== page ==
Dim clientSiteUrl As String = "http://myintranet/clients/sampleclient"
Using SPSite = new SPSite(clientSiteUrl) 
    webApp As SPWebApplication = SPWebApplication.Lookup(new Uri(clientSiteUrl));
    If Not (webApp.Prefixes.Contains(clientSiteUrl)) Then
        webApp.Prefixes.Add(clientSiteUrl, SPPrefixType.ExplicitInclusion)
    End If
End Using

This is not exact code.

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SPWebApplication doesn't implement IDisposable, so you can't use the Using / End Using construct. Just use Dim instead. –  Jazza Dec 10 '08 at 12:51
    
The SPWebApplication.Lookup method accepts an absolute Uri (myintranet/clients/sampleclient), but to add a managed path you need the relative Uri (clients/sampleclient). –  Jazza Dec 10 '08 at 12:53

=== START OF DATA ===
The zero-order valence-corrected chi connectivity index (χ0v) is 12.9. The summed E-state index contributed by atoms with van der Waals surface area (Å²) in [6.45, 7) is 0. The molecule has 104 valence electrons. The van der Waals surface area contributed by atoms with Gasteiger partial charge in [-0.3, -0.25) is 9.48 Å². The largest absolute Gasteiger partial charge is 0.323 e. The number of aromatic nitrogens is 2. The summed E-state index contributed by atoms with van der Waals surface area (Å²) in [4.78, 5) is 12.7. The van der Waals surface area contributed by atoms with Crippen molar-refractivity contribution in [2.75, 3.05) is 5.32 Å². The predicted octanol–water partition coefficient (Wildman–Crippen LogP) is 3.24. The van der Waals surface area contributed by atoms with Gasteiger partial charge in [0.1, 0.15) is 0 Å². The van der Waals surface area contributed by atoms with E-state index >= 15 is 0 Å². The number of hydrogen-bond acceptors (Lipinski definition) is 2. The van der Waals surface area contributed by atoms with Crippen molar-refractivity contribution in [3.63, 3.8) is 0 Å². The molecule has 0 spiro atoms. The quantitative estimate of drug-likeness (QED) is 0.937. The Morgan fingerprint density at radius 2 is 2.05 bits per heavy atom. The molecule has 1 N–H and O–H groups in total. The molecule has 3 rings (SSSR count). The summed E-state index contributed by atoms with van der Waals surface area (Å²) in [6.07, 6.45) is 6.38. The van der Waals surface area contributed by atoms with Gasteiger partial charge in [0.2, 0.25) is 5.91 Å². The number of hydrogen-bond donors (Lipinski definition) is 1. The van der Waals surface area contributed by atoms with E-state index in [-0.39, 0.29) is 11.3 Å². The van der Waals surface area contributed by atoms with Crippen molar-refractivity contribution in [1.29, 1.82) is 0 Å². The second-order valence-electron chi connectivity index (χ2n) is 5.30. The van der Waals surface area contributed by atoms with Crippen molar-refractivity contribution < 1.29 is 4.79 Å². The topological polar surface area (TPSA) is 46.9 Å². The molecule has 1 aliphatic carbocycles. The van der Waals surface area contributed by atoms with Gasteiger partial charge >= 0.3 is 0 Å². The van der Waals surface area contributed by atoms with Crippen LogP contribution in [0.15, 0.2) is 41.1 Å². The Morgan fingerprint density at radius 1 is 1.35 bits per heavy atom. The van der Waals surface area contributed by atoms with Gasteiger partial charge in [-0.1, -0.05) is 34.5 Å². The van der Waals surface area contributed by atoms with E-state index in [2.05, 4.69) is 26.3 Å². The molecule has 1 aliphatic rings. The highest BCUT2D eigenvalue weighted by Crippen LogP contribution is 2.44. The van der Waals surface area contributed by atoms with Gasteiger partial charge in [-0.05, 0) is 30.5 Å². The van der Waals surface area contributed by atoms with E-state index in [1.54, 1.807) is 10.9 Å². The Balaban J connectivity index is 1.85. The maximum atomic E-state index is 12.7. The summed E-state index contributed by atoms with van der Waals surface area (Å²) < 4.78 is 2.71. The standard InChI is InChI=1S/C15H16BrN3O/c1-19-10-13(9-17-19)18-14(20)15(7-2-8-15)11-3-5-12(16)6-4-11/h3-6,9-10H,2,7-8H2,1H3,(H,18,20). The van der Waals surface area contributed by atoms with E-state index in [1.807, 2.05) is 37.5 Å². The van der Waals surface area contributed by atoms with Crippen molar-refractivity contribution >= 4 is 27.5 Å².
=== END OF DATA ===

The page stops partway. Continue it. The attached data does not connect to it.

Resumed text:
Nat - even after making some minor code changes (see comments above), I still get the same validation error. Any more suggestions? –  Jazza Dec 10 '08 at 12:54

Since the above code is not the exact code, here is the exact working code for a Web Application scopped feature in the Feature Activated event:

On feature activation at the Mange web application features page, activate feature will create a new Explicit managed path in the specified web application (I want to replace the hard coding, maybe with Properties.Feature.Parent, or something similar.)

using (SPSite site = new SPSite("http://dev-moss07-eric/PathHere")) {
    SPWebApplication webApp = SPWebApplication.Lookup(new Uri("http://dev-moss07-eric"));
    if (webApp.Prefixes.Contains("PathHere"))